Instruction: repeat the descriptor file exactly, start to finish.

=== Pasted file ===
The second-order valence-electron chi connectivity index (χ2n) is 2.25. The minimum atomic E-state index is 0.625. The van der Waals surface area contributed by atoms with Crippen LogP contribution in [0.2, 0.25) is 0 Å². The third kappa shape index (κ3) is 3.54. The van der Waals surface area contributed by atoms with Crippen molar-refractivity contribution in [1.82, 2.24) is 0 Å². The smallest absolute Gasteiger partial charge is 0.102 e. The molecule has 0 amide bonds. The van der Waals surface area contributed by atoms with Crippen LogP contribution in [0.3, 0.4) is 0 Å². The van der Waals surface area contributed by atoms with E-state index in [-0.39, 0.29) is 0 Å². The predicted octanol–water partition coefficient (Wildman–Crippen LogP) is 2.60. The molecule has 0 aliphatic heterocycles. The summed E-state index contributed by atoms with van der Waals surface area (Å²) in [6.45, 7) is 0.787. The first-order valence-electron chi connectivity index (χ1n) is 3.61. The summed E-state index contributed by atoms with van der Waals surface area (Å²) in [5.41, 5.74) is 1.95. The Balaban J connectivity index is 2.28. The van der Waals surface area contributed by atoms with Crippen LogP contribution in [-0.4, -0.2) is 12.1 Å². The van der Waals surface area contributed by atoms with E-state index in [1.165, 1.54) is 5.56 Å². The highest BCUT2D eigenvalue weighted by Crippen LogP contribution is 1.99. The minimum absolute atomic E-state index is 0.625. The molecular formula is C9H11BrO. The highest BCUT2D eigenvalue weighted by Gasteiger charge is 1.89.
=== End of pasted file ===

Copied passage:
The second-order valence-electron chi connectivity index (χ2n) is 2.25. The minimum atomic E-state index is 0.625. The van der Waals surface area contributed by atoms with Crippen LogP contribution in [0.2, 0.25) is 0 Å². The third kappa shape index (κ3) is 3.54. The van der Waals surface area contributed by atoms with Crippen molar-refractivity contribution in [1.82, 2.24) is 0 Å². The smallest absolute Gasteiger partial charge is 0.102 e. The molecule has 0 amide bonds. The van der Waals surface area contributed by atoms with Crippen LogP contribution in [0.3, 0.4) is 0 Å². The van der Waals surface area contributed by atoms with E-state index in [-0.39, 0.29) is 0 Å². The predicted octanol–water partition coefficient (Wildman–Crippen LogP) is 2.60. The molecule has 0 aliphatic heterocycles. The summed E-state index contributed by atoms with van der Waals surface area (Å²) in [6.45, 7) is 0.787. The first-order valence-electron chi connectivity index (χ1n) is 3.61. The summed E-state index contributed by atoms with van der Waals surface area (Å²) in [5.41, 5.74) is 1.95. The Balaban J connectivity index is 2.28. The van der Waals surface area contributed by atoms with Crippen LogP contribution in [-0.4, -0.2) is 12.1 Å². The van der Waals surface area contributed by atoms with E-state index in [1.165, 1.54) is 5.56 Å². The highest BCUT2D eigenvalue weighted by Crippen LogP contribution is 1.99. The minimum absolute atomic E-state index is 0.625. The molecular formula is C9H11BrO. The highest BCUT2D eigenvalue weighted by Gasteiger charge is 1.89.